In US service as USS Ludlow (DD-438):
18 Dec. 1939 - Laid down.
11 Nov. 1940 - Launched.
5 March 1941 - Commissioned.
Oct. 1941 - Having completed shakedown, Ludlow leaves Boston for Newfoundland and Iceland, convoying supplies ultimately destined for the British Isles.
7 Dec. 1941 - Following the attack on Pearl Harbor and the declaration of war between Germany and the United States, Ludlow's convoy runs are lengthened to include the ports of Derry, Liverpool, Greenoch, and Freetown, South Africa.
7 Nov. 1942 - Assigned to Task Force 34 for the invasion of North Africa, Ludlow arrives off Cape Fedhala, French Morocco. Shortly after the first wave of landing craft headed tor shore, Ludlow finds herself engaging shore batteries, bombers, and a Vichy French naval force comprising a cruiser and two destroyers in the Naval Battle of Casablanca. A 6 inch shell strikes her forward and straddling shots are falling close aboard when Augusta and Brooklyn arrive and help to dispose of the French ships.
Jan. 1943 - Returns to New York to repair battle damage and then conducts training off the coast of Maine.
14 Jan. 1943 - Departs for the first of three convoy runs to Casablanca.
June 1943 - After the third convoy, Ludlow remains in the Mediterranean Sea for the forthcoming invasion of Sicily.
10 July 1943 - Ludlow provides fire support for the invading forces off Licata and Porsa Empedocle.
11 Aug. 1943 - Following daily enemy air attacks, Ludlow downs her first enemy airplane.
9 Sep. 1943 - Participating in the invasion of Italy, Ludlow leads a section of the assault wave through a known minefield to the bloody landing at Salerno. She and her sister ships are warmly commended by the commanding general ashore for their effective close range fire support.
Late 1943 until 11 Jan. 1944 - On convoy duty between Naples and Oran.
22 Jan. 1944 - She covers Allied troops storming ashore at Anzio. In the following days, Ludlow splashes two bombers, one fighter and three rocket glider bombs. A 5 inch shell crashes through the torpedo director deck and the pilothouse, causing Ludlow to retire, but serious damage is averted when Chief Gunners Mate James D. Johnson locate the hot, unexploded shell and manage to get it topside and overboard.
Early 1944 - Repaired at New York. Trained along the Atlantic coast.
20 Apr. 1944 - Returned to the Mediterranean for antisubmarine patrols.
19 May 1944 - Ludlow and Niblack depth charge U-960 to the surface, where Ludlow's main battery sinks her.
11 Aug. 1944 - Following convoy alignments in the western Mediterranean, Ludlow steams from Palermo for the invasion of southern France. 25-30 Aug. 1944 - Following preinvasion bombardment and beachhead screening off Frejus, she joins Augusta (CA-31) to help overcome the last resistance at Marseilles. While on coastal fire support missions around Monaco, she encounters not only floating mines and E-boats, but also attacks by explosive-laden boats and human torpedoes.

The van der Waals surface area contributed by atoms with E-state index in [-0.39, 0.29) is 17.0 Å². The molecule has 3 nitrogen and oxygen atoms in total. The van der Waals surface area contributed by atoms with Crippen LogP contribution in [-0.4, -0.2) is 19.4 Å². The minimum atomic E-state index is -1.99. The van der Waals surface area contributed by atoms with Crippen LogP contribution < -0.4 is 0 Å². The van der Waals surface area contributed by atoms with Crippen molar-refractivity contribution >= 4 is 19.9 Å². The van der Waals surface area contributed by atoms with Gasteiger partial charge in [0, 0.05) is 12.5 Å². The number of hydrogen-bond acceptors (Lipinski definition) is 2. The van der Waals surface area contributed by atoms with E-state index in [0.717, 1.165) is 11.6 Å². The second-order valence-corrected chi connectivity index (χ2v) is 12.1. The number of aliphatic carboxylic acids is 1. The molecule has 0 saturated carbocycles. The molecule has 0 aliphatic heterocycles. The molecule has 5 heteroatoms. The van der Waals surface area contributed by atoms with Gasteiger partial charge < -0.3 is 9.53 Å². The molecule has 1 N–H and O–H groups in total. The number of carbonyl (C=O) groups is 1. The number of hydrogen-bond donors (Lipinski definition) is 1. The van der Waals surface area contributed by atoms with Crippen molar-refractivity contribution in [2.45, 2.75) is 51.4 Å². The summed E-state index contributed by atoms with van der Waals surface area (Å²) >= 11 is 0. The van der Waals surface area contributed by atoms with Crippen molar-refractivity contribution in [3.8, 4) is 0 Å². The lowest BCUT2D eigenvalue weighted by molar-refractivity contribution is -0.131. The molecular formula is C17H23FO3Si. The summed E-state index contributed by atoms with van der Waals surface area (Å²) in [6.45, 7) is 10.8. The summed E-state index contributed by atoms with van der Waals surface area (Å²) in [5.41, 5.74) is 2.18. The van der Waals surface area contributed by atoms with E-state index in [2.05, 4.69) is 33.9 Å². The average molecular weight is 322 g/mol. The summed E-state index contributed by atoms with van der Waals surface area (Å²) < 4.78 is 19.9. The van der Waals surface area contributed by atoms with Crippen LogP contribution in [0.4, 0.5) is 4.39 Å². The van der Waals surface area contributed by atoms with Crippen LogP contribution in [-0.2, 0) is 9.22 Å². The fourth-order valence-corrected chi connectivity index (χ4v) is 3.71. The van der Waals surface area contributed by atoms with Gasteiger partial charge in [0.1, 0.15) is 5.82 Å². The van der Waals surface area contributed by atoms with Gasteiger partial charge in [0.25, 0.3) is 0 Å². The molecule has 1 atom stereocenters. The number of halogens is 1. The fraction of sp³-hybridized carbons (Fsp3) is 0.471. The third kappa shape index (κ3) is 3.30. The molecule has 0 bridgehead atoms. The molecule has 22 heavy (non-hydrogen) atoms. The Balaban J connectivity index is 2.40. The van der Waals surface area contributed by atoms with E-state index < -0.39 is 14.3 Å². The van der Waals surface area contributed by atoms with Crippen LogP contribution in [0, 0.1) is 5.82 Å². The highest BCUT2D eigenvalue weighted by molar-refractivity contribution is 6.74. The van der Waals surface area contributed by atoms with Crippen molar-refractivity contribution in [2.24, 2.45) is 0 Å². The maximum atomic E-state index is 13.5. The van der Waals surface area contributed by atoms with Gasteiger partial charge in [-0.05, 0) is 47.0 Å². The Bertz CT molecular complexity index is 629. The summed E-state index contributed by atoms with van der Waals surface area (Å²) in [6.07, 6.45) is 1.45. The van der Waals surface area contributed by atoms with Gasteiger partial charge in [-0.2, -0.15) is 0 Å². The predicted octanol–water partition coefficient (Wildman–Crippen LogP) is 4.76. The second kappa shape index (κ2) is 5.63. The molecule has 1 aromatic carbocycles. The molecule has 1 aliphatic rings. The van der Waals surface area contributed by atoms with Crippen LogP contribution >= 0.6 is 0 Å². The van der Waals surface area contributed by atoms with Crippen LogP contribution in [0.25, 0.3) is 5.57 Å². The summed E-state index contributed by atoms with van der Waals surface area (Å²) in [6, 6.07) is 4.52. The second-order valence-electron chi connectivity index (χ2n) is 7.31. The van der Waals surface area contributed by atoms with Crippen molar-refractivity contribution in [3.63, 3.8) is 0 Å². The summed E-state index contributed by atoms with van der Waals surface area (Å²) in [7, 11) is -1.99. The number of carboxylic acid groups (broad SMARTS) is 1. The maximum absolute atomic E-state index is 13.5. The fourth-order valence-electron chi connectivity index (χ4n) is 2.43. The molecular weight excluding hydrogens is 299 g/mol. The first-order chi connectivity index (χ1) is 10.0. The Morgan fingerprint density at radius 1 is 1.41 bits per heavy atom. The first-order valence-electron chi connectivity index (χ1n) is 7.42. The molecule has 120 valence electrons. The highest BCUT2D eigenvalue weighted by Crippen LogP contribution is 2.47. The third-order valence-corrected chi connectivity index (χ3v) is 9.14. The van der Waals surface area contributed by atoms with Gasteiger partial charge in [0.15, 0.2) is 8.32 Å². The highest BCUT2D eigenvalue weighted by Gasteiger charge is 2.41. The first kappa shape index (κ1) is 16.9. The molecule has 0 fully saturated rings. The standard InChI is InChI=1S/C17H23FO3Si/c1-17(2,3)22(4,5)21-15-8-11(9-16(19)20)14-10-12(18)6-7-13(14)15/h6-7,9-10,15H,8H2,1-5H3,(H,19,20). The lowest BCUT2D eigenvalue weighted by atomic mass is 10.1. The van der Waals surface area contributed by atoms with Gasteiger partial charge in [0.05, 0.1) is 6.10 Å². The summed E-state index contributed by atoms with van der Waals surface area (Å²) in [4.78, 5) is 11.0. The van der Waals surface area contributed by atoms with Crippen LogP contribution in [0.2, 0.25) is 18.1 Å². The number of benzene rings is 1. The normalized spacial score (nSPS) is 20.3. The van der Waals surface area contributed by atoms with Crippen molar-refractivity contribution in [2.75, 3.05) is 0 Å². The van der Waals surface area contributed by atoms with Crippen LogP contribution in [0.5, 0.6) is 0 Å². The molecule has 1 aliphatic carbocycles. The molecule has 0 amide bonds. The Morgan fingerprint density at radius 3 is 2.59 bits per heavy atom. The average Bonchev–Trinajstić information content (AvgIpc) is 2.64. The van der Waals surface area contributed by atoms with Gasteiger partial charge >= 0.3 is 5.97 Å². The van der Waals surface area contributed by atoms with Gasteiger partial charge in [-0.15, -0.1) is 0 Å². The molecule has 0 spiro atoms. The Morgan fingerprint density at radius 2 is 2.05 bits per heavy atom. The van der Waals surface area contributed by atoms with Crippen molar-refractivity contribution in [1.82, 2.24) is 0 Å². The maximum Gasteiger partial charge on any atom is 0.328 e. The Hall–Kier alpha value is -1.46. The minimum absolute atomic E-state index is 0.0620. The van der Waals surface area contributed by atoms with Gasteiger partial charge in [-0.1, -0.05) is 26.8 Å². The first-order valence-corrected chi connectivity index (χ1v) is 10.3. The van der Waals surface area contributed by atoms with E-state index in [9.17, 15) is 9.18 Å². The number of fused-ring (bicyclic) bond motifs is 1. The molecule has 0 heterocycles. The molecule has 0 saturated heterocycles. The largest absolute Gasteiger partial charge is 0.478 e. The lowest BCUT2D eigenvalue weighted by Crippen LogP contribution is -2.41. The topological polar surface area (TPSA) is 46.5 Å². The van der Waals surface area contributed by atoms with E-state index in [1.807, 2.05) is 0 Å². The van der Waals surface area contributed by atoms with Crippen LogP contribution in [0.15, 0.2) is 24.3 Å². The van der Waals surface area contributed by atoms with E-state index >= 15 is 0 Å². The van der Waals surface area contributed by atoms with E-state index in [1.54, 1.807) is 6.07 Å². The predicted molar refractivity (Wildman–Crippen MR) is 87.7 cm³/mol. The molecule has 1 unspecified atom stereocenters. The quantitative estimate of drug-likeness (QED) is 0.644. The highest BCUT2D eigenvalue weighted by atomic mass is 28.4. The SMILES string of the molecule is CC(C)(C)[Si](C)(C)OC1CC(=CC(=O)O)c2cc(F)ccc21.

5 Sep. 1944 - Ludlow captures three operators of these one-man diving machines after a series of depth charge attacks. Fire support, convoy and patrol duty continue.
23 Jan. 1945 - Ludlow sails for a month's plane guard duty off the west coast of Africa.
28 Feb. 1945 - Returns to Boston.
Apr. 1945 - Ludlow sails to England to escort a convoy of LSTs stateside and then prepares for duty in the Pacific.
27 June 1945 - Crosses the Panama Canal
17 July 1945 - Reaches Pearl Harbor and begins training for operations with the fast carriers. The surrender of Japan, however diverts her to the job of escorting ships filled with occupation troops to the home islands of the defeated Empire.
7 Sep. 1945 - Departs Pearl Harbor
27 Sep. 1945 - Arrives at Wakayama, Japan, and operates in the Far East.
3 Nov. 1945 - Sails for the Aleutians where she sees a brief period of "Magic Carpet" duty. That is the the post-World War II effort by the War Shipping Administration to repatriate the American military personnel.
20 May 1946 - Out of commission in reserve at Charleston, South Carolina. Utilised for reserve training.
6 June 1950 - In commission in reserve on 6 June 1950
21 Nov. 1950 - On active status.
22 Jan. 1951 - Decommissioned
In Greek service as Doxa D-20:
1950 - Accepted by Cdr N.Ritsos
Summer of 1951 - Arrives in Greece
1954 - Overhauled together with sistership Niki in the United States
1972 - Decommissioned
Gleeves class (sub-class Livermore) destroyer "Doxa" D-20
Propulsion: Steam turbines 50.000 shp, twin propeller Length: 106m
Speed: 37 knots
Armament: 4x 5inch/38 guns, 12(2x4 + 2x2)x 40 mm guns, 6x 20 mm guns, 5x 21in torpedo tubes,Hedgehog, depth charges.
For Gamers and Game designers
A very capable destroyer during World War 2, but relatively obsolescent by the 1950s.